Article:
In the footsteps of Sir Stelios’s efforts to put brand use of ‘Easy’ off limits for all other businesses, Apple Computer is lashing out from its Cupertino California HQ at the recent slew of new brand names incorporating ‘Pod.’
Topic: "Pod"-the new "Easy"?
Who: Apple Computer, Inc
Where: Cupertino, California
When: August 2006
Apple Computer are possibly in the process of launching yet another legal action against companies that it feels are infringing on the intellectual property rights of its popular music player.
The Cupertino-based giant is laying a claim to the word "Pod" – warning other companies that use of the word as part of their product names risks infringing the "iPod" trade mark.
The present action is one of a long list of trade mark infringement claims involving Apple Computer. Back in 2005, there were questions as to whether rival MP3 brand Creative would stake a claim on the "Nano" trade mark (Creative actually released the "Zen Nano" MP3 player months before Apple released their "iPod Nano" version). Earlier this year, Apple Corporation, the music label run by the Beatles and their heirs, lost its claim against Apple Computer that it had breached a 1991 trade mark agreement forbidding Apple Computer from using the Apple logo for "music label" purposes.
It seems that Apple is targeting small businesses in this latest battle. The question has to be asked: has Apple gone too far this time?
In the last couple of weeks, Apple's lawyers have written "cease and desist" letters to at least two companies that use the word "Pod" in their product names. Apple has asked the companies to change the names immediately.
Profitpod will contest
The makers of ProfitPod, a handheld device used to record gaming activity on arcade machines, have indicated they will contest any claim by Apple. In fact they have just received trade mark recognition for their product name in the US.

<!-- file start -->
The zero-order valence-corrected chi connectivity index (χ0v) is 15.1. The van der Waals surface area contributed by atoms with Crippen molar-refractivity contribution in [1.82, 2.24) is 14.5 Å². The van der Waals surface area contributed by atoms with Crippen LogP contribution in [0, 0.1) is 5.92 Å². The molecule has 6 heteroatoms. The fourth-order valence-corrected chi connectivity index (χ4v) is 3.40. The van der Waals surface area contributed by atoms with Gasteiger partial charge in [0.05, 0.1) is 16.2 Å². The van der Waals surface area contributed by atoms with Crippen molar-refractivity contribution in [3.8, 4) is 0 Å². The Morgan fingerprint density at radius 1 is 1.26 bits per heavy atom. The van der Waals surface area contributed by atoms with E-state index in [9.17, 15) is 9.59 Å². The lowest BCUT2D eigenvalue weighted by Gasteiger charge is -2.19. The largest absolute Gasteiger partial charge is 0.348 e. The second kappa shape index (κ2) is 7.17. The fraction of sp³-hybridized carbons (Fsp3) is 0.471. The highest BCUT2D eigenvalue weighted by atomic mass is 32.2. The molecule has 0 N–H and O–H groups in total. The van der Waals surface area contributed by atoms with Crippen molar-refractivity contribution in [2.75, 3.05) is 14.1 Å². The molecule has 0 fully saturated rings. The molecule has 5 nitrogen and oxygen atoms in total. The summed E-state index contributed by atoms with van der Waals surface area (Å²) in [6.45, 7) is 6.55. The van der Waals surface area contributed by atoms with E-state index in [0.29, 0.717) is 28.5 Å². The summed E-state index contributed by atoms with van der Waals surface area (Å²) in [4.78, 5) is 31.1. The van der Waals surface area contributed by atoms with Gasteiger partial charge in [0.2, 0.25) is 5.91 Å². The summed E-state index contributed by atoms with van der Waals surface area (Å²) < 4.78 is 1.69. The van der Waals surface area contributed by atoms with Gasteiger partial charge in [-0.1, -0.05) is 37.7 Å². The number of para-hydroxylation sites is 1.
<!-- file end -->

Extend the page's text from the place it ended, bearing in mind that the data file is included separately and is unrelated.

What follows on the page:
Tightpod makes conditional offer
Another letter has been written to the makers of Tight Pods, a slip-on cover for MP3 players and laptops. They will only consider changing the name of the product if Apple is willing to pay the expenses of doing so. From the cease and desist letter, it does not appear that such an offer would be forthcoming.
Why this matters
The challenges by Apple reflect a current trend of companies attempting to prevent their best known product names slipping into common usage beyond their control. The risks of allowing this to happen can be catastrophic. On either side of the Atlantic, should a brand fall into large scale descriptive use, distinctiveness as a badge of origin from one particular source can be lost and with it the right to maintain a trade mark registration.
Another notable example of late has been Google, who have suffered from the use of the verb "to Google" in conjunction with other search engines and have issued an edict insisting that media outlets should not use the term "googling."
Whatever you feel about Apple's "big bully" antics here, it now appears that manufacturers (especially perhaps of technology products) will have to be extremely careful when naming their wares.